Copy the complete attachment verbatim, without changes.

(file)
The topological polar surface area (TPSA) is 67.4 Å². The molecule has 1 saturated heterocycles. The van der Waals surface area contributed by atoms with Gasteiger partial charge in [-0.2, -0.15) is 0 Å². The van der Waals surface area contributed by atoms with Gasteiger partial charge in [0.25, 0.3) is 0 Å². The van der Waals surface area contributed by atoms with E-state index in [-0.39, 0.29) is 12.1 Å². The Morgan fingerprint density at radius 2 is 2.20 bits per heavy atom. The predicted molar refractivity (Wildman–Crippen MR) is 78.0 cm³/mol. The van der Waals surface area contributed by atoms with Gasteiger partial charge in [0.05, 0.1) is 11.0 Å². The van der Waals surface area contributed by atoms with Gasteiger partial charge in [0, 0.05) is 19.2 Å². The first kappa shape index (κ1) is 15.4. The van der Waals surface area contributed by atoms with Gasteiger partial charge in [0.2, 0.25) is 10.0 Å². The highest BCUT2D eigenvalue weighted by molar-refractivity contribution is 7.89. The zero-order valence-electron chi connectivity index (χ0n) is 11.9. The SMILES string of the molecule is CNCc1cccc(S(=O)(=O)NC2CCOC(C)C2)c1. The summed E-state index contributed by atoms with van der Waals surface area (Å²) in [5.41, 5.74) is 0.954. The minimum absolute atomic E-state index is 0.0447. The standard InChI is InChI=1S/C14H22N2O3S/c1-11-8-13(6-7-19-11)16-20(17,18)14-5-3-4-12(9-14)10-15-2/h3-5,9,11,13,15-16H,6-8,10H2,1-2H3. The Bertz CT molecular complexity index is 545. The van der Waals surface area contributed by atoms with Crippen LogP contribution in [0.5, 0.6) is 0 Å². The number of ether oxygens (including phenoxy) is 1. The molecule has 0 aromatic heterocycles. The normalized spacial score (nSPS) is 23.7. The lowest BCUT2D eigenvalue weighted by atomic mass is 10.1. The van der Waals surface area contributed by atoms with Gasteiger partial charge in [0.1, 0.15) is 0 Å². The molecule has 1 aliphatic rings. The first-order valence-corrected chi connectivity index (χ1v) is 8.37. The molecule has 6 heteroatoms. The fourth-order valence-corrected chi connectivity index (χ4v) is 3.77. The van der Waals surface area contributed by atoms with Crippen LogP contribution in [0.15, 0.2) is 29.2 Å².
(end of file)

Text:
The topological polar surface area (TPSA) is 67.4 Å². The molecule has 1 saturated heterocycles. The van der Waals surface area contributed by atoms with Gasteiger partial charge in [-0.2, -0.15) is 0 Å². The van der Waals surface area contributed by atoms with Gasteiger partial charge in [0.25, 0.3) is 0 Å². The van der Waals surface area contributed by atoms with E-state index in [-0.39, 0.29) is 12.1 Å². The Morgan fingerprint density at radius 2 is 2.20 bits per heavy atom. The predicted molar refractivity (Wildman–Crippen MR) is 78.0 cm³/mol. The van der Waals surface area contributed by atoms with Gasteiger partial charge in [0.05, 0.1) is 11.0 Å². The van der Waals surface area contributed by atoms with Gasteiger partial charge in [0, 0.05) is 19.2 Å². The first kappa shape index (κ1) is 15.4. The van der Waals surface area contributed by atoms with Gasteiger partial charge in [0.2, 0.25) is 10.0 Å². The highest BCUT2D eigenvalue weighted by molar-refractivity contribution is 7.89. The zero-order valence-electron chi connectivity index (χ0n) is 11.9. The SMILES string of the molecule is CNCc1cccc(S(=O)(=O)NC2CCOC(C)C2)c1. The summed E-state index contributed by atoms with van der Waals surface area (Å²) in [5.41, 5.74) is 0.954. The minimum absolute atomic E-state index is 0.0447. The standard InChI is InChI=1S/C14H22N2O3S/c1-11-8-13(6-7-19-11)16-20(17,18)14-5-3-4-12(9-14)10-15-2/h3-5,9,11,13,15-16H,6-8,10H2,1-2H3. The Bertz CT molecular complexity index is 545. The van der Waals surface area contributed by atoms with Crippen LogP contribution in [0.5, 0.6) is 0 Å². The number of ether oxygens (including phenoxy) is 1. The molecule has 0 aromatic heterocycles. The normalized spacial score (nSPS) is 23.7. The lowest BCUT2D eigenvalue weighted by atomic mass is 10.1. The van der Waals surface area contributed by atoms with Gasteiger partial charge in [0.1, 0.15) is 0 Å². The molecule has 1 aliphatic rings. The first-order valence-corrected chi connectivity index (χ1v) is 8.37. The molecule has 6 heteroatoms. The fourth-order valence-corrected chi connectivity index (χ4v) is 3.77. The van der Waals surface area contributed by atoms with Crippen LogP contribution in [0.15, 0.2) is 29.2 Å².